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The FTC's "stunning retreat" of proposed "relaxed standards" concerning the "Made in U.S.A." label was examined by Eric Schmitt of the N.Y. TIMES. The commission said last week it was dropping its proposal, recommended by New Balance, among others, after "an avalanche of criticism from organized labor, state officials, consumer groups, more than 250 members of Congress and a large chunk of the nation's small businesses." Schmitt wrote that the "ferocity of the response -- part grass roots, part high technology -- shocked the commission," as the issue turned into an "often-times emotional referendum on product quality, truth in labeling, the power of unions and old-fashioned patriotism." Schmitt added that "conspicuous by its absence" was a well-organized campaign by any companies that supported the proposed changes, including shoe manufacturers and bicycle companies. DC lobbyist Jason Clawson: "Where industry failed is that companies tried to do everything through trade associations and didn't step forward themselves" (N.Y. TIMES, 12/6).
PROS AND CONS: In N.Y., Phil Mushnick noted Converse dropping Latrell Sprewell for behavior "inexcusable and unsportsmanlike." Mushnick: "What a farce. This is the same Converse that last season won a bidding war with Nike for [Dennis] Rodman" (N.Y. POST, 12/7). But in Miami, Greg Cote gave "cheers" to Converse and told readers, "Show your appreciation. Take out a loan and buy a pair of Converse shoes" (MIAMI HERALD, 12/6)....Carolyn Davidson, who created Nike's swoosh logo, was featured on "Extra." Nike CEO Phil Knight said he didn't like the design when he first saw it: "That's just my nature. I don't ever like anything" ("Extra," 12/5)....Reds GM Jim Bowden contacted Nike "to suggest the repositioning" of spikes on the bottom of its cleats after three Reds players who wear Nikes have had bone and foot injuries (CINCINNATI POST, 12/7). OTHER NOTES: In Philadelphia, Bobby Hoying jerseys have become "this year's version of the Tickle Me Elmo doll ... high-demand, low supply." The Eagles made Hoying jerseys available through their AOL site on Wednesday and sold 21 jerseys in six hours (PHILADELPHIA INQUIRER, 12/6)....Mark Messier shot a new TV commercial for Lay's Potato Chips that will run nationally in the new year (VANCOUVER SUN, 12/7). NOTES: Imperial Tobacco announced Friday its decision to pull $50M in sports and cultural sponsorships effective October '98, putting the finances of sports and cultural events across Canada "into uncertainty." Imperial Tobacco parent company, Imasco, is a "major" sponsor of Toronto's Molson Indy (TORONTO SUN, 12/8)....Despite selling its in- stadium signage to Casio for World Cup '98, A-B will air three TV spots on network and cable TV World Cup broadcasts as part of its ad campaign (AD AGE, 12/8).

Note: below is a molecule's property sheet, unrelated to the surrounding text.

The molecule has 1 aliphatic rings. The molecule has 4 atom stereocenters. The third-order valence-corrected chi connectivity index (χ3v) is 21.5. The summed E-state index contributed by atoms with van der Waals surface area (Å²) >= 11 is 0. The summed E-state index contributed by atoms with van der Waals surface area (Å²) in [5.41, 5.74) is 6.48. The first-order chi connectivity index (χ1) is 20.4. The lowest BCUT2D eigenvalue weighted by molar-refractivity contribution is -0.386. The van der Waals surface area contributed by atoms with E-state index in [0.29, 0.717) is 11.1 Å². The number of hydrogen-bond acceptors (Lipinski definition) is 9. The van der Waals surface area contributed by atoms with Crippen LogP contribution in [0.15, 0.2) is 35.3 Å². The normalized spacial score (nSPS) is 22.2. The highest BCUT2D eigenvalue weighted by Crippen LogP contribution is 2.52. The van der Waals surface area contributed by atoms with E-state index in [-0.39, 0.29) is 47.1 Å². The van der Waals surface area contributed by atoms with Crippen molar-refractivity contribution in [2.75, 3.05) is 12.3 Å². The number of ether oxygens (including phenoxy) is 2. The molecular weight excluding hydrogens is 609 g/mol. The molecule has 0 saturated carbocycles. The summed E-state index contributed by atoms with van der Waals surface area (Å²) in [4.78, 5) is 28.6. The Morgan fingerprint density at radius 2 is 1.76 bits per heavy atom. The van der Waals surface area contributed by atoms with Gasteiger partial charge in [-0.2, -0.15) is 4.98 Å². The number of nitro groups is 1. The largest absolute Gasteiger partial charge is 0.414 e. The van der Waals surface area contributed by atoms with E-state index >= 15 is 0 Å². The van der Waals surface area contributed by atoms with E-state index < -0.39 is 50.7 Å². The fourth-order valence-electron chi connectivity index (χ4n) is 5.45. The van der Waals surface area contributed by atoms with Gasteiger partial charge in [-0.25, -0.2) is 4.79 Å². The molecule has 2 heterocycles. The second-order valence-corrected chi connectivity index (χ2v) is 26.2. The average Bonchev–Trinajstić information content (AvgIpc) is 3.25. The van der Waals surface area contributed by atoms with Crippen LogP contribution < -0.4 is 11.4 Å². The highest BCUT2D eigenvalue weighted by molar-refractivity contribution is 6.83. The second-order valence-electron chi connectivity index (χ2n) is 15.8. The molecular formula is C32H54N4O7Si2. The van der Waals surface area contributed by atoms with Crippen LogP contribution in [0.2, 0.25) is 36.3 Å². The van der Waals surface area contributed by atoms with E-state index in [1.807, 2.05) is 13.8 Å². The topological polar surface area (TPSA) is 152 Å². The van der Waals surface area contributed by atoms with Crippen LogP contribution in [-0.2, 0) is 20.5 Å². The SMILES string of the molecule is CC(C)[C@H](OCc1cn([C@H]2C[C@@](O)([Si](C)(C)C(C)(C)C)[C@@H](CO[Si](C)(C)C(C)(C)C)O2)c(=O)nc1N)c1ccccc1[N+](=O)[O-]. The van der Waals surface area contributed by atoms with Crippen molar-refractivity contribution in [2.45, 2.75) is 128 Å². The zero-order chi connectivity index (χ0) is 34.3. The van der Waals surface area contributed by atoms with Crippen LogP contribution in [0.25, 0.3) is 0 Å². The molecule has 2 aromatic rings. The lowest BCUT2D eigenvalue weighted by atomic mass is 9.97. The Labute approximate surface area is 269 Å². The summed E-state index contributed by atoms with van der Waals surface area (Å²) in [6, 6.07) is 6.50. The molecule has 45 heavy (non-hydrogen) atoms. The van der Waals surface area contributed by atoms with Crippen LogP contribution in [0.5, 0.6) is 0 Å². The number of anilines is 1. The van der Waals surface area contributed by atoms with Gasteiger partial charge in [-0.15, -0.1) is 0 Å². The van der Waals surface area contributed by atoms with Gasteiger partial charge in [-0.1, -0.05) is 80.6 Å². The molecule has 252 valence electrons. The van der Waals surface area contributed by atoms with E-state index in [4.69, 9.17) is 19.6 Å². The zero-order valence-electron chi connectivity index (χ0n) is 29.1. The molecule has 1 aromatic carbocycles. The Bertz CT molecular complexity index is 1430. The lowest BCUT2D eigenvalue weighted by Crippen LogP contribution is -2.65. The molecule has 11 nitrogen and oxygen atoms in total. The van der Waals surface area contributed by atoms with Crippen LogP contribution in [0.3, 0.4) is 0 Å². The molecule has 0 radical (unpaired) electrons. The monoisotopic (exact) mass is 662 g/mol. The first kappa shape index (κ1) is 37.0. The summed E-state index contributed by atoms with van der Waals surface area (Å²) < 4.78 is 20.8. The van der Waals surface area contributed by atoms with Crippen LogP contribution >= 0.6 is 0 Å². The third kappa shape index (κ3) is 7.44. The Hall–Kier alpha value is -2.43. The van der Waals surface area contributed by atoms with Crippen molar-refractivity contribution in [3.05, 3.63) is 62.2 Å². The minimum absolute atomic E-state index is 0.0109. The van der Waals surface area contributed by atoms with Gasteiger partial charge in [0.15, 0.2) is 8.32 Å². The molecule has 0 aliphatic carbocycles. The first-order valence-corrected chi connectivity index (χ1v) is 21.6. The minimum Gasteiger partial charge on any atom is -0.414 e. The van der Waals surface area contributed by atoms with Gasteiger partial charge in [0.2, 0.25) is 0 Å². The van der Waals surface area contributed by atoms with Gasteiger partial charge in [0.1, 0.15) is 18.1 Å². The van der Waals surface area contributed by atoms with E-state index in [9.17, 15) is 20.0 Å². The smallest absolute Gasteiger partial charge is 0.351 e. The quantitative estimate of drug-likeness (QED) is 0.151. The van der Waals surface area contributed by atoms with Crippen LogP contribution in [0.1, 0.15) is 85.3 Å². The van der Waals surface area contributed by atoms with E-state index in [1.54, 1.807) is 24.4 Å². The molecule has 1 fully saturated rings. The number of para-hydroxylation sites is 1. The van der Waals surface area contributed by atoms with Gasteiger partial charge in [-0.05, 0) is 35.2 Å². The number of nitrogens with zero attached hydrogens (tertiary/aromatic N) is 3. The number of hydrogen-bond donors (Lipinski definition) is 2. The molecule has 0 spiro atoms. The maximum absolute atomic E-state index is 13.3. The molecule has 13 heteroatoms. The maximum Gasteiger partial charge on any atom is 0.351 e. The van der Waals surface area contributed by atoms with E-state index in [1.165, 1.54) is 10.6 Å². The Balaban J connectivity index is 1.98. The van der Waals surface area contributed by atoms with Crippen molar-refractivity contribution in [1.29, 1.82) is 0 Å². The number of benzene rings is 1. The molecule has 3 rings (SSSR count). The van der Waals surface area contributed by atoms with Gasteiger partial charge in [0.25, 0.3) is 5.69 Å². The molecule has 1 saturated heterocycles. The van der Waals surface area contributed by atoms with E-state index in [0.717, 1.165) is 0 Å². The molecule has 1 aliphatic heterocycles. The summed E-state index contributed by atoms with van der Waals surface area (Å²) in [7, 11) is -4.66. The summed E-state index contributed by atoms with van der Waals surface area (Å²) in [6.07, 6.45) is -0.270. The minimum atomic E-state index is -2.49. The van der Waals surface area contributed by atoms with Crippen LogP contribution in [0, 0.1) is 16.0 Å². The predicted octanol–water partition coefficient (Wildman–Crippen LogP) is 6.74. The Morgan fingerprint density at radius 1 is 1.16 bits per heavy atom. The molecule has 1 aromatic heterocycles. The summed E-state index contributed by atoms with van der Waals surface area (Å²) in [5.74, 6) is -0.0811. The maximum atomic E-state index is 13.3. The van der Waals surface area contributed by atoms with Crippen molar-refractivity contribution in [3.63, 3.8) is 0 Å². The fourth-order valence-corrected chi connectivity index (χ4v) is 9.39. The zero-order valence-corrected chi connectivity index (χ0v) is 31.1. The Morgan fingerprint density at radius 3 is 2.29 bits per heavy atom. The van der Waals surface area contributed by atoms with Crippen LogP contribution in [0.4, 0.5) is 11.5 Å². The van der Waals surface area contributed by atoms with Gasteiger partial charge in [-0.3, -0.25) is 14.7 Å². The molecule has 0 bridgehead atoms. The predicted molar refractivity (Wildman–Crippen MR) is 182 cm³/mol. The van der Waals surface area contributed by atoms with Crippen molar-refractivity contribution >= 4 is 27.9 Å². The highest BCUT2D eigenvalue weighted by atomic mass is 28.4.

Did you ever wonder exactly who is wearing what on their feet in the NBA? If so, we've got some answers. THE DAILY found that of the 403 players in the NBA as of Friday, November 28 -- including those on either the injured or suspended list -- 262 currently wear Nike shoes, while a combination of 10 companies provides shoes for the remaining 135 NBA players. Reebok outfits 75 players, followed by Converse with 16, Fila and adidas with 14 each, And 1 with eight and Apex with three. Karl Kani provides sneakers for two players, while Spalding, Nautica and Asics each have one player. Six players -- Greg Anthony, Keith Closs, James Collins, Tom Chambers, Stephen Howard and Aaron Williams -- are currently testing different shoe brands (THE DAILY). METHODOLOGY: THE DAILY compiled these figures with the cooperation of Reebok, Converse, adidas, Fila, And 1, Apex, Karl Kani, Asics, Nautica, Spalding and NBA teams. Information about Nike was gathered independently. NOTE: The players wearing of a certain brand does not necessarily mean they are under contract with that particular company. LOOK FOR MORE: All this week THE DAILY will feature the brand, model and shoe size of the NBA players wearing brands other than Nike. Look for a listing of Reebok's 75 NBA players in Tuesday's issue. The following breaks down each company's share of the entire league (THE DAILY):COMPANYPLAYERS% OF NBA
Nike26265% Reebok7519% Converse164% adidas143% Fila143% And 182% Apex3<1% Karl Kani2<1% Asics1<1% Nautica1<1% Spalding1<1%
When TriStar's "Jerry Maguire" appears on Showtime next month, it will be 47 seconds longer than it was in theatres, according to the AP. The film will now end with a fictional Reebok commercial that Writer-Director Cameron Crowe had originally edited out. While "nobody is saying why the commercial is back," it was the "core complaint of a product- placement lawsuit" filed by Reebok against Sony's TriStar Pictures, which was settled in September. Reebok and TriStar, which confirmed last week that a new version of "Jerry Maguire" will be broadcast on January 17, both refused to discuss the deal. It was "unclear" whether Crowe had approved the change (AP/Baltimore SUN, 12/7).